But I realised that while it was a drain on resources, I had to stay relevant. I’d seen messages on several other fashion websites announcing a temporary shutdown on productivity or international shipping. Now, I have a speciality and background in business development, I think that was a wrong step. I realise I shouldn’t be judging since everyone has their own reasons for doing this — the world was in absolute turmoil over the Coronavirus situation — however, as a business, you could be conscious and stay relevant to your people.
You don’t have to be ashamed that you are marketing your products even when there is a pandemic.
You don’t have to be ashamed that you are marketing your business at a time when there is pandemic. There is nothing wrong about it. We all have our roles to play in the economy. I cannot be a doctor. I cannot be a nurse. I’m extremely respectful of what they are doing. There is no harm in talking about my business. I talk about it consciously — don’t have to scream “Buy my product! Buy my product!”
You only need to talk about the product. Talk about the journey. Talk about the story. I think today, ‘brand’ is no longer so much about the product, it is about the story. I think it’s good timing to share your stories, views and values — since you may not be able to make sales — with your consumers. Now, consumers have time, good or bad.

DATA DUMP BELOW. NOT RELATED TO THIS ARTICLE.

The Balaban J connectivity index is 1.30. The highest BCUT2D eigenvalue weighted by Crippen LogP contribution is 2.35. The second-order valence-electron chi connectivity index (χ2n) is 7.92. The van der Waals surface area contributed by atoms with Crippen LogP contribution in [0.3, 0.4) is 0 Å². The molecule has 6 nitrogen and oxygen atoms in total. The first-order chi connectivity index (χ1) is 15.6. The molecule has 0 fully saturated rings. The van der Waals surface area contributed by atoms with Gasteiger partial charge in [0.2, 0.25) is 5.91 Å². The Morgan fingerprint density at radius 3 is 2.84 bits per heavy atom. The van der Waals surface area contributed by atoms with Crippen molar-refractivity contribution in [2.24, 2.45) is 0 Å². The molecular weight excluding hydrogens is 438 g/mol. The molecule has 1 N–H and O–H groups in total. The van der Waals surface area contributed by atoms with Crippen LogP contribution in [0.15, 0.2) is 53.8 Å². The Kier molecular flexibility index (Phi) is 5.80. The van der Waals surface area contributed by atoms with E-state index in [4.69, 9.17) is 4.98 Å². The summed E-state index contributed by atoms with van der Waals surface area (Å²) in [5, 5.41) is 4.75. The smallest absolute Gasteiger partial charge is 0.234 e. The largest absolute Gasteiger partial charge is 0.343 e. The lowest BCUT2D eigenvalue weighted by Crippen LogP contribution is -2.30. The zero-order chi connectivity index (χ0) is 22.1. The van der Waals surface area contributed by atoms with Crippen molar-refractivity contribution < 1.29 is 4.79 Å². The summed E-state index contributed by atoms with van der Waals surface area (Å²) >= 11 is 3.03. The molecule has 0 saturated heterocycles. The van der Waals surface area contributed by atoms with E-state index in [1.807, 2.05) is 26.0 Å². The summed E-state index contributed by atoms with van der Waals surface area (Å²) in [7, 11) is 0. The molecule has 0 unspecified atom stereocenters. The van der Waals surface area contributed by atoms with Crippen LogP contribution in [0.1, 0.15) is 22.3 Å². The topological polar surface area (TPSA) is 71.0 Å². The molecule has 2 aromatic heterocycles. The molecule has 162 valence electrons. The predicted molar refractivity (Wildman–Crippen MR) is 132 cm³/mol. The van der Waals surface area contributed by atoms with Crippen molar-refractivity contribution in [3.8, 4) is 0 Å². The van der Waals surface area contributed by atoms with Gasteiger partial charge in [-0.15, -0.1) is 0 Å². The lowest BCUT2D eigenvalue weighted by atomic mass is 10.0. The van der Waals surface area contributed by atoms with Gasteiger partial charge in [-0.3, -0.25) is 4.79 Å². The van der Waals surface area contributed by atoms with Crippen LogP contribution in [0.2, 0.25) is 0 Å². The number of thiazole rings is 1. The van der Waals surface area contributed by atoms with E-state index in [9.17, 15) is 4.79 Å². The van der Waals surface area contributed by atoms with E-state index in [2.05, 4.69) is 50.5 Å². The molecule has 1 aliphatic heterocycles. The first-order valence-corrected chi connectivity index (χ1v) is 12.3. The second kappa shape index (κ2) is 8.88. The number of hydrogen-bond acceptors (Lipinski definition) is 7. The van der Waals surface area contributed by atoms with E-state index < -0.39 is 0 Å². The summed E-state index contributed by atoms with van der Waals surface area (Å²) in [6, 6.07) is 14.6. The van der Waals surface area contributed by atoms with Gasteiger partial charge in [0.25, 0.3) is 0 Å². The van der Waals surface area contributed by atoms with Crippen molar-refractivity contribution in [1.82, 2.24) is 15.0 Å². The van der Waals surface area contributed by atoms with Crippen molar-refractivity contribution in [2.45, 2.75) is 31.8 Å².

‘brand’ is no longer so much about the product, it is about the story.
One needs to be mindful of what is happening in the pandemic scene, but there is no harm in marketing. That is a decision I took for Urban Medley; I would continue on social media.
In addition to that, I reached out to platforms who were conscious about sustainability and writing about the topic. I found that the response times with these platforms were much quicker than if I hadn’t. Everyone’s restricted to their home zone. People now have the time to read their emails, read their social media platforms — so it’s a good time to actually ‘catch their eyeball’.
I will say that this lockdown gave me a little breathing space to redefine what my next steps were to build my business.
I do what to bring attention to the way that bigger brands have stopped payment to suppliers in developing countries: I think it is absolutely horrible. All said and done, these brands are strong. They do have some reserves. It is disgusting that they are not mindful of their suppliers and the misery they have, day to day.
Myself, as a small business owner, just starting out, I had an order from a supplier based in Chennai, India. I still haven’t received the products. My supplier is unable to send it because of the serious lockdown in India. E-commerce had stopped. Postal services came to a standstill. But I remember my supplier emailing me with just one line of text: I need to pay the workers. They need to go back to their villages.